The Medical Device Reporting (MDR) regulation published in 21 CFR Part 803 contains mandatory requirements for medical device companies to report product problems and certain types of adverse device-related events to the FDA.
As the medical device industry continues to mature, regulators are placing a growing emphasis on risk mitigation and post-market observation of medical devices. This includes placing some of the burdens for post-market device surveillance and reporting onto the medical device companies that manufacture devices. In 2016, the FDA published new MDR regulations that require device manufacturers, importers and device user facilities to report certain device-related events to the FDA.
Medical Device Reporting Requirements
Medical device manufacturers, importers and device user facilities all have separate and distinct requirements when it comes to reporting medical device adverse events. The MAUDE database contains all of the mandatory medical device reports that have been filed by manufacturers and importers since August 1996 and is a publicly available resource on the FDA website. Below, we describe the FDA medical device reporting requirements as they apply to each group:
Manufacturers - Medical device manufacturers are required to file a report with the FDA whenever they learn that one of their devices may have caused or contributed to a death or serious injury. Manufacturers must also report device malfunctions when they believe that a death or serious injury could occur if the malfunction were to happen again with another device.
Importers - Importers must make a report to the FDA when they learn that one of their imported devices may have caused or contributed to a death or serious injury. However, when an importer learns of a device malfunction that could cause or contribute to a death if it happened again, the importer is only required to report that malfunction to the manufacturer - not to the FDA itself. The manufacturer would then be required to submit the appropriate report to the FDA.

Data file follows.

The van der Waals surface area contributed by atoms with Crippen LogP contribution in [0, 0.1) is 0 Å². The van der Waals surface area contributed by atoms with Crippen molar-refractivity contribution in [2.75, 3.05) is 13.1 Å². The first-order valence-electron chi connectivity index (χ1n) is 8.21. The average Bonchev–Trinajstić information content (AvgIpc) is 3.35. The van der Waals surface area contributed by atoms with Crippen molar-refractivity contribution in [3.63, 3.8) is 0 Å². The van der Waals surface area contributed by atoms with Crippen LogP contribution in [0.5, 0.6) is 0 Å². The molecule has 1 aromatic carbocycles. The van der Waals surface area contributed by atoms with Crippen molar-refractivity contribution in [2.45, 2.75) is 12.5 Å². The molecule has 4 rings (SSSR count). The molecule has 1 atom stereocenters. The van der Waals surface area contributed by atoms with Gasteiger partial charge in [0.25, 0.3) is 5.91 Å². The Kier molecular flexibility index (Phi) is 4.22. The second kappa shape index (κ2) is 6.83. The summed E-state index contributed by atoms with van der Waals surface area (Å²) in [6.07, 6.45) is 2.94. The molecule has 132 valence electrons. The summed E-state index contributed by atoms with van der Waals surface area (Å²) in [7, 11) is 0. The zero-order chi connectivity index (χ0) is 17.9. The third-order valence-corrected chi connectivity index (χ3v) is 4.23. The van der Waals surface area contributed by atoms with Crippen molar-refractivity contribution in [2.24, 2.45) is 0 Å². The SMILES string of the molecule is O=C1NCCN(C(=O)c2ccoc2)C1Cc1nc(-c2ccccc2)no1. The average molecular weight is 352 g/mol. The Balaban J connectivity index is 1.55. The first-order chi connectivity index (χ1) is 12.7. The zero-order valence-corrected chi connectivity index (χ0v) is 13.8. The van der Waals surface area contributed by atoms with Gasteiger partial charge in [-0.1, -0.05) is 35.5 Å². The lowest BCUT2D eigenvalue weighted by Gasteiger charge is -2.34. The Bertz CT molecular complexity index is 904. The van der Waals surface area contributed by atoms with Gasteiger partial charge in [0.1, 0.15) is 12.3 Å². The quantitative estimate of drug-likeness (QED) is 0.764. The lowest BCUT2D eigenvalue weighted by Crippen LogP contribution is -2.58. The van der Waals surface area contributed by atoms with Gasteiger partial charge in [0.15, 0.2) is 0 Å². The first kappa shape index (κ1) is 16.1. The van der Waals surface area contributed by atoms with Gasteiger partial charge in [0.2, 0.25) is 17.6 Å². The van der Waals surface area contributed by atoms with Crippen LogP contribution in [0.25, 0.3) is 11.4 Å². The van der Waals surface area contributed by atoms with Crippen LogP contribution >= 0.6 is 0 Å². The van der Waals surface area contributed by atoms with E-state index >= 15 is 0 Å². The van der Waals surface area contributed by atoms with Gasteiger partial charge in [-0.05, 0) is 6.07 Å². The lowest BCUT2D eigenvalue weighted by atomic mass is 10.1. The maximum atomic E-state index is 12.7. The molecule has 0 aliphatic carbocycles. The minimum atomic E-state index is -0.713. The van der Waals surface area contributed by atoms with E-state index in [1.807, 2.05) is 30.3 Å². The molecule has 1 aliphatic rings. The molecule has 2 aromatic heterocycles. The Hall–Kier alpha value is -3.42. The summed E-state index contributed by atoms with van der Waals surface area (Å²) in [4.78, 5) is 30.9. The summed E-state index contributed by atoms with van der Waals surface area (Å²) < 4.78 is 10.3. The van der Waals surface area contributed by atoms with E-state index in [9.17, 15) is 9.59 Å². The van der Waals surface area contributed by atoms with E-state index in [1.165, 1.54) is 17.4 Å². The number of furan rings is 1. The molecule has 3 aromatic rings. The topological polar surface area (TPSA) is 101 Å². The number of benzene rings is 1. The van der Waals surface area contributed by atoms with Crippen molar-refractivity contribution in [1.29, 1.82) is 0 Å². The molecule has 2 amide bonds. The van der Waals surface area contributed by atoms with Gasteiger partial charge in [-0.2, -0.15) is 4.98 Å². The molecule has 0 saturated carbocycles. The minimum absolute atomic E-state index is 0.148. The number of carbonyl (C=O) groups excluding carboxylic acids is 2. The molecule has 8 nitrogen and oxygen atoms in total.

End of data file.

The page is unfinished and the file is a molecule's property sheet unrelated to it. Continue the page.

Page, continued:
Device User Facilities - Hospitals, ambulatory surgical clinics, nursing homes, physician offices, and any outpatient treatment facility are all examples of device user facilities. This catch-all term encompasses any context or location where medical devices are routinely used. Device user facilities must report suspected medical device-related deaths to both the FDA and the device manufacturer. If a medical device is suspected to have caused a serious injury, it must be reported to the manufacturer, or to the FDA if the manufacturer cannot be readily identified.
Mandated Timeliness For Medical Device Reporting
The FDA sets different reporting requirements for manufacturers, device importers and device user facilities when it comes to submitting adverse event reports in a timely fashion.
Device user facilities must submit a report no later than 10 days after becoming aware of a reportable event. Importers must submit a report within 30 days of becoming aware of a reportable event. Once a medical device manufacturer becomes aware of a reportable death, serious injury or malfunction, it has 30 days to report the adverse event to the FDA.
In some cases, the FDA may submit a special request that requires a manufacturer to file a report within 5 days of a reportable event. The five-day report is also required in cases where the reportable event requires immediate remedial action to prevent a risk of substantial harm to the public.
Form FDA 3500A is used to file medical device adverse event reports and can be found on the FDA website.
Greenlight Guru Streamlines Medical Device Reporting
In addition to reporting certain adverse events, manufacturers are also required to maintain complaint files and procedures for evaluating and reviewing complaints. Greenlight Guru's Quality Management software platform provides a fully traceable trail for any customer complaints, enabling medical device manufacturers to prove that they filed device reports in compliance with the FDA regulations, initiated corrective and preventive actions when needed and did their due diligence to ensure the safety of end users.